VITAL WEEKLY 879 : Gardening Extended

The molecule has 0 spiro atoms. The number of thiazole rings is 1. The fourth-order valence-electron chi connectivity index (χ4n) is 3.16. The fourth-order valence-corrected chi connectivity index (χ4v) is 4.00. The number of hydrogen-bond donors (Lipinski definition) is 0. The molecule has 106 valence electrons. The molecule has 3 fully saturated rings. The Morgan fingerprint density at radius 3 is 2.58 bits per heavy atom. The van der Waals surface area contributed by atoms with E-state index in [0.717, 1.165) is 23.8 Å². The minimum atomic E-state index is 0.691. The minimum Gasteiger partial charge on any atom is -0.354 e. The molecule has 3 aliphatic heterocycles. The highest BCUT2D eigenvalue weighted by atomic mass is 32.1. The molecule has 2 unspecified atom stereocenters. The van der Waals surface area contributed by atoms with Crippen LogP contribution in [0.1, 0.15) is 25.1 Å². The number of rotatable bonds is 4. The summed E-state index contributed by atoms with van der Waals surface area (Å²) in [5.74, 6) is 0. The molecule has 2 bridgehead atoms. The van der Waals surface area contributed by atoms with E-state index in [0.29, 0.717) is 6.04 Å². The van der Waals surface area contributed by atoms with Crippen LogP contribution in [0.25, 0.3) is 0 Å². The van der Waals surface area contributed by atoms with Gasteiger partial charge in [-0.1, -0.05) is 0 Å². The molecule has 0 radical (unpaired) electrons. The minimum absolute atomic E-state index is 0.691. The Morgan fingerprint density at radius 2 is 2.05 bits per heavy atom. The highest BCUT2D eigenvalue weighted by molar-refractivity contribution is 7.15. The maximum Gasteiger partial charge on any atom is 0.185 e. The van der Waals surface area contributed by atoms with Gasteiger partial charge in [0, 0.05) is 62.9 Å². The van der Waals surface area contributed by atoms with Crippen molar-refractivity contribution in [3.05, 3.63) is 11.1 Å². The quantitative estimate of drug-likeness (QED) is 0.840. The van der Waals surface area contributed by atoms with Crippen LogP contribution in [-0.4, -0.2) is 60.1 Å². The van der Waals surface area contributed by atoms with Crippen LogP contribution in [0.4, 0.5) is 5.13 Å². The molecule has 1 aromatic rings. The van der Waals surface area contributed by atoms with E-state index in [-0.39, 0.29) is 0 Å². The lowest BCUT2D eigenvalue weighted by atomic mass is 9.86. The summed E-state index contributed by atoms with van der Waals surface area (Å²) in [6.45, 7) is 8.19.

Back in Vital Weekly 837 I woke up with a small shock: Michel Banabila is perhaps not the man who does the sort of stuff I thought he was doing for years. I associated his music with world/jazz/fusion/ethnic but 'The Latest Research From The Department Of Electrical Engineering' was quite a strong work of electronic music, and his collaboration with Machinefabriek was easily one of the best collaborations the latter did. Here Banabila manages to surprise me again. This is another work of electronically processed sounds, but with extensively use of field recordings, and judging by the title of this work, as well as what we hear, these field recordings might have been taped while gardening. The amplification of a spade for instance. Raking the grass, picked up with a rusty contact microphone. Then electronic processing which Banabila uses here is not heavy, or extensive, but rather gentle. Sometimes he creates a loop or two, which by itself already form a small song, and let's the other crackles just continue. It's not music for which we could use the word excessive, but it's not exactly 'ambient' either. Intimate seems to me a word that is more appropriate for this music. A tinkle on the piano, more loops, but essentially also a work of gardening, which if it always sounded like this, I would indulge in it too. But gardening is easily in the top three of activities I don't like. Listening to 'Gardening' is of course something else. This is great! Thoroughly relaxing music, and with the balcony doors wide open because spring more or less seems to be arriving, this is a most pleasant release. Banabila's work spans eight tracks, but also invited seven friends to do remixes of this work, and those seven remixes follow straight after his eight originals. Here we have many of his Rotterdam chums, such as Radboud Mens, Lukas Simonis, Machinefabriek but also Peter van Cooten, Naoyuki Sasanami and Zenial. They all seem to capture a similar atmosphere in their pieces, but all seem to be using more electronics to transform the original sounds, which are a bit removed/remote here, except, funnily enough in Banabila's own remix, and make occasionally massive waves of sounds, such as in Machinefabriek's work. It's very nice to have these remixes as an added bonus, but maybe altogether it wasn't that necessary to have a an equally strong album.